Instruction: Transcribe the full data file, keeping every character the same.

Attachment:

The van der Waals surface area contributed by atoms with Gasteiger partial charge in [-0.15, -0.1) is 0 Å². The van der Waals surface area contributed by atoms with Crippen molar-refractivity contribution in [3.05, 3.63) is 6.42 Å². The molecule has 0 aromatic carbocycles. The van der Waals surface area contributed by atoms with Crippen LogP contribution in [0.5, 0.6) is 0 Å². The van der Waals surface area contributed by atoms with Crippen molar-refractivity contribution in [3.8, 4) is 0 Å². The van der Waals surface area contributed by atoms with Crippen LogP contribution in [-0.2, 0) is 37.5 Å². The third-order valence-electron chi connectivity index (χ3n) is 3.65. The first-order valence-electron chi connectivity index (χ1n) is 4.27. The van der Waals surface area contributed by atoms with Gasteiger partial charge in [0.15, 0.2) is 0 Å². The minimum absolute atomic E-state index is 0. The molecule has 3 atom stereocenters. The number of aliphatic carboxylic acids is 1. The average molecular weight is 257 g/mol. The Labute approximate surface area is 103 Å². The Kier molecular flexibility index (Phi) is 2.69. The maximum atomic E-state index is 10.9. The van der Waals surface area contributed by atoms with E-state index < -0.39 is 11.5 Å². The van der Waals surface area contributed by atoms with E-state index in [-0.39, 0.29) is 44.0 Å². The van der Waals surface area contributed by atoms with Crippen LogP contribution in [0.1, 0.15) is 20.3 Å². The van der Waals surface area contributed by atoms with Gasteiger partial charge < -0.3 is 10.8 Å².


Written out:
The van der Waals surface area contributed by atoms with Gasteiger partial charge in [-0.15, -0.1) is 0 Å². The van der Waals surface area contributed by atoms with Crippen molar-refractivity contribution in [3.05, 3.63) is 6.42 Å². The molecule has 0 aromatic carbocycles. The van der Waals surface area contributed by atoms with Crippen LogP contribution in [0.5, 0.6) is 0 Å². The van der Waals surface area contributed by atoms with Crippen molar-refractivity contribution in [3.8, 4) is 0 Å². The van der Waals surface area contributed by atoms with Crippen LogP contribution in [-0.2, 0) is 37.5 Å². The third-order valence-electron chi connectivity index (χ3n) is 3.65. The first-order valence-electron chi connectivity index (χ1n) is 4.27. The van der Waals surface area contributed by atoms with Gasteiger partial charge in [0.15, 0.2) is 0 Å². The minimum absolute atomic E-state index is 0. The molecule has 3 atom stereocenters. The number of aliphatic carboxylic acids is 1. The average molecular weight is 257 g/mol. The Labute approximate surface area is 103 Å². The Kier molecular flexibility index (Phi) is 2.69. The maximum atomic E-state index is 10.9. The van der Waals surface area contributed by atoms with E-state index < -0.39 is 11.5 Å². The van der Waals surface area contributed by atoms with E-state index in [-0.39, 0.29) is 44.0 Å². The van der Waals surface area contributed by atoms with Crippen LogP contribution in [0.1, 0.15) is 20.3 Å². The van der Waals surface area contributed by atoms with Gasteiger partial charge < -0.3 is 10.8 Å².